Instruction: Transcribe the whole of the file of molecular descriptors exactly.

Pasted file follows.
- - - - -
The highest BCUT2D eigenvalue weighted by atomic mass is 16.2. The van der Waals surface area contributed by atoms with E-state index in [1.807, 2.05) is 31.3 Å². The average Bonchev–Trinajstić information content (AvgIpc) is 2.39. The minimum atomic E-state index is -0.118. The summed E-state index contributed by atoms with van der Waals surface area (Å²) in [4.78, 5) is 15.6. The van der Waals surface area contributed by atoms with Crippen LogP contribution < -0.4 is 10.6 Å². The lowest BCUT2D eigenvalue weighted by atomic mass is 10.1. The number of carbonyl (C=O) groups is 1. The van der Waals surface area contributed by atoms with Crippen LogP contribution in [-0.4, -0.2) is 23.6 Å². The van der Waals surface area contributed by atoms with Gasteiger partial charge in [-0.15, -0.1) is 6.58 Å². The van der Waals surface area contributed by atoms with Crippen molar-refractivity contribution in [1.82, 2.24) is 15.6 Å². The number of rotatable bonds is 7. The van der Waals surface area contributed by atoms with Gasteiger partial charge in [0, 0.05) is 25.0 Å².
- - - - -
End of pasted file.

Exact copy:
The highest BCUT2D eigenvalue weighted by atomic mass is 16.2. The van der Waals surface area contributed by atoms with E-state index in [1.807, 2.05) is 31.3 Å². The average Bonchev–Trinajstić information content (AvgIpc) is 2.39. The minimum atomic E-state index is -0.118. The summed E-state index contributed by atoms with van der Waals surface area (Å²) in [4.78, 5) is 15.6. The van der Waals surface area contributed by atoms with Crippen LogP contribution < -0.4 is 10.6 Å². The lowest BCUT2D eigenvalue weighted by atomic mass is 10.1. The number of carbonyl (C=O) groups is 1. The van der Waals surface area contributed by atoms with Crippen LogP contribution in [-0.4, -0.2) is 23.6 Å². The van der Waals surface area contributed by atoms with Gasteiger partial charge in [-0.15, -0.1) is 6.58 Å². The van der Waals surface area contributed by atoms with Crippen molar-refractivity contribution in [1.82, 2.24) is 15.6 Å². The number of rotatable bonds is 7. The van der Waals surface area contributed by atoms with Gasteiger partial charge in [0, 0.05) is 25.0 Å².